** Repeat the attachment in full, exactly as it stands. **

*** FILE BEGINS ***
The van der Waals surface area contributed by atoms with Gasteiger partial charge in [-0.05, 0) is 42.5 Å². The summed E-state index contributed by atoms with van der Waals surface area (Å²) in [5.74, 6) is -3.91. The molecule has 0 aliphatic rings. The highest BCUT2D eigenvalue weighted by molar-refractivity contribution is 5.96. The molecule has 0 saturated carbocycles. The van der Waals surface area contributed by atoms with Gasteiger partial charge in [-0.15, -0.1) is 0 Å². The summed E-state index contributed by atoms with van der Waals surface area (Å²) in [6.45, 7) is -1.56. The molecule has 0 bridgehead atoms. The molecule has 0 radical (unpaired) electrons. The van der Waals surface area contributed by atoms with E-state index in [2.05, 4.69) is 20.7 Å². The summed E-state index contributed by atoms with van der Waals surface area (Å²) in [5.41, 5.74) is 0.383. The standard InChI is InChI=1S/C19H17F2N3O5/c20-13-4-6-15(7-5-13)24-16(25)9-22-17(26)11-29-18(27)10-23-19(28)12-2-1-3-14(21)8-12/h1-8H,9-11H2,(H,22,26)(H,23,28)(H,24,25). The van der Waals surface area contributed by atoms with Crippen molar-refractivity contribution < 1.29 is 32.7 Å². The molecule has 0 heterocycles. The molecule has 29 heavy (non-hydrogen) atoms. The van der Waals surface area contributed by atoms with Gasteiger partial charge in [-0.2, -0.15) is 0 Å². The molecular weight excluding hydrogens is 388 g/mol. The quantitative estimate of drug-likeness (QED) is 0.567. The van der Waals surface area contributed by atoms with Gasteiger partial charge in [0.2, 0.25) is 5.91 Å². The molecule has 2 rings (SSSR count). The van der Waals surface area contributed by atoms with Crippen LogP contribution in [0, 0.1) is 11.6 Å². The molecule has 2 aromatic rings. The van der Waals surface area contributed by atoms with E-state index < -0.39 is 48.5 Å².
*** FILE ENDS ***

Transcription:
The van der Waals surface area contributed by atoms with Gasteiger partial charge in [-0.05, 0) is 42.5 Å². The summed E-state index contributed by atoms with van der Waals surface area (Å²) in [5.74, 6) is -3.91. The molecule has 0 aliphatic rings. The highest BCUT2D eigenvalue weighted by molar-refractivity contribution is 5.96. The molecule has 0 saturated carbocycles. The van der Waals surface area contributed by atoms with Gasteiger partial charge in [-0.15, -0.1) is 0 Å². The summed E-state index contributed by atoms with van der Waals surface area (Å²) in [6.45, 7) is -1.56. The molecule has 0 bridgehead atoms. The molecule has 0 radical (unpaired) electrons. The van der Waals surface area contributed by atoms with E-state index in [2.05, 4.69) is 20.7 Å². The summed E-state index contributed by atoms with van der Waals surface area (Å²) in [5.41, 5.74) is 0.383. The standard InChI is InChI=1S/C19H17F2N3O5/c20-13-4-6-15(7-5-13)24-16(25)9-22-17(26)11-29-18(27)10-23-19(28)12-2-1-3-14(21)8-12/h1-8H,9-11H2,(H,22,26)(H,23,28)(H,24,25). The van der Waals surface area contributed by atoms with Crippen molar-refractivity contribution < 1.29 is 32.7 Å². The molecule has 0 heterocycles. The molecule has 29 heavy (non-hydrogen) atoms. The van der Waals surface area contributed by atoms with Gasteiger partial charge in [-0.2, -0.15) is 0 Å². The molecular weight excluding hydrogens is 388 g/mol. The quantitative estimate of drug-likeness (QED) is 0.567. The van der Waals surface area contributed by atoms with Gasteiger partial charge in [0.2, 0.25) is 5.91 Å². The molecule has 2 rings (SSSR count). The van der Waals surface area contributed by atoms with Crippen LogP contribution in [0, 0.1) is 11.6 Å². The molecule has 2 aromatic rings. The van der Waals surface area contributed by atoms with E-state index < -0.39 is 48.5 Å².